Tuesday, March 02, 2010

Uncanny X-Men #258

[Jason Powell continues his EPIC look at ever issue of Claremont's X-Men, in the process inspiring other people not only to love Claremont MORE, but also to do their own issue by issue projects.]

“Broken Chains”

Why did Claremont turn Psylocke Asian?

The character’s transformation into a ninja is explainable in the context of Claremont’s extended Miller homage. Indeed, the eventual plan was to have the Hand succeed where they fail during the Mandarin trilogy, brainwashing Wolverine into their master assassin – a development that would have lasted a year. (Editorial nixed it, and when the time came Claremont had already quit anyway.)

But the desire to transform Betsy into a different ethnicity seems purposeless. I say “seems” because as I write this, there have just been some fantastic comments made to the blog entry for Uncanny 247, wherein Gary and others helped to beautifully explicate some of my difficulties with that issue’s ending. So while I’m inclined to say that Psylocke’s transformation was arbitrary and ill-considered, I will wait and see if any commentators can shed some light.

(I tend to put Storm’s transformation into a child in the same category. Developments like Ororo’s and Psylocke’s feel very much like the massive narrative chess game that was Claremont’s X-Men ended with “Inferno,” and that everything afterward amounts to him just idly pushing the pieces around on the board.)

At any rate, apart from the odd changes made to Betsy Braddock, the final chapter of the Mandarin trilogy is surprisingly conclusive by Claremont standards. In terms of plotting, it’s all very superhero-by-numbers, with an ending so perfunctory that Jubilee even comments on the lack of credibility at the end.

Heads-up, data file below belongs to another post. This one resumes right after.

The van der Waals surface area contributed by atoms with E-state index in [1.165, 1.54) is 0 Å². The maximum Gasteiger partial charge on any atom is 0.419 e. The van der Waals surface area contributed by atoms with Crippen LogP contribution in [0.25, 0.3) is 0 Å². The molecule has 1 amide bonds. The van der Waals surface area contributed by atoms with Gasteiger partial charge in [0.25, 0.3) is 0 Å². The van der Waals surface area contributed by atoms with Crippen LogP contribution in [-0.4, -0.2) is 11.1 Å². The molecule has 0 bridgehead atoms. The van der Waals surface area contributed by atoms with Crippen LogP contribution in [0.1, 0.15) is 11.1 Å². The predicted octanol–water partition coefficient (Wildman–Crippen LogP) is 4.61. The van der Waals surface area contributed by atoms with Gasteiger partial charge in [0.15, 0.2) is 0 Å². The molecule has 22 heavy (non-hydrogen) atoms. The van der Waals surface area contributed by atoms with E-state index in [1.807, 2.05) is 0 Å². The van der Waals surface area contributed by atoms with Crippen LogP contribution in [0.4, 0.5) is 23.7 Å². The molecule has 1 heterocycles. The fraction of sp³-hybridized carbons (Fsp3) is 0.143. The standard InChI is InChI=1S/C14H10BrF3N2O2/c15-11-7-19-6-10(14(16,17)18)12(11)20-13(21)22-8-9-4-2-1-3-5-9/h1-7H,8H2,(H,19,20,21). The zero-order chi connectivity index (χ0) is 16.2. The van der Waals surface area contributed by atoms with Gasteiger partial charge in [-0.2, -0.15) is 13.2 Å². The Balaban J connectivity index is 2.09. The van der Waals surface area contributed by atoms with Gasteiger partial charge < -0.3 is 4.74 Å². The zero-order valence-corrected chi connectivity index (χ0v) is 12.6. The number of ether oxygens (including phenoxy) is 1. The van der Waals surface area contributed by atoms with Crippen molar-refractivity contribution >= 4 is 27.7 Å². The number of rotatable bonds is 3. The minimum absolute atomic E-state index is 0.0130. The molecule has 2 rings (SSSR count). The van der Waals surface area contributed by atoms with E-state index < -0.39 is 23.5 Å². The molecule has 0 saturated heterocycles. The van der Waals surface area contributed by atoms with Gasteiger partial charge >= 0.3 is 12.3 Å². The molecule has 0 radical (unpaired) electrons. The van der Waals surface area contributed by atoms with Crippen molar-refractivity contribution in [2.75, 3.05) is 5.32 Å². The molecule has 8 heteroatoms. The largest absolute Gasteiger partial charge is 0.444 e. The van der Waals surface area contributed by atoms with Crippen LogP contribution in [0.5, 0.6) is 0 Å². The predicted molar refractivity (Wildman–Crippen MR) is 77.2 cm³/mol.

The execution, on the other hand, is delightful, containing several fantastic “stand up and cheer” bits (Claremont always excelled at crafting such moments). See: Logan slashing his way out of the sensory deprivation tank; the phantom Nick Fury gunning down a roomful of ninjas (with telepathic bullets!); the Mandarin caught between two of Wolverine’s claws; etc.

It’s a genuine thrill-ride of an issue, and once again Jim Lee hits homeruns throughout. The Mandarin trilogy isn’t one of Claremont’s most ambitious arcs on X-Men – there is little depth of feeling beneath its flash-bang surface – but Lee helps make it a first-rate comic-book blockbuster, one that holds up far better than many big-budget action films of the day (such as Tim Burton’s Batman, whose horrific dialogue is mocked by Wolverine in this issue).

Though the partnership turned out badly for Claremont in many ways, he was fortunate to have Lee as his final collaborator, someone whose talent, enthusiasm and drive – along with an abiding love of old-fashioned superheroics -- made him the heir to John Byrne’s X-legacy. (That comparison is only meant in artistic terms, of course. In terms of their professional and personal relations, Byrne and Lee are miles apart, by all accounts.)


deepfix said...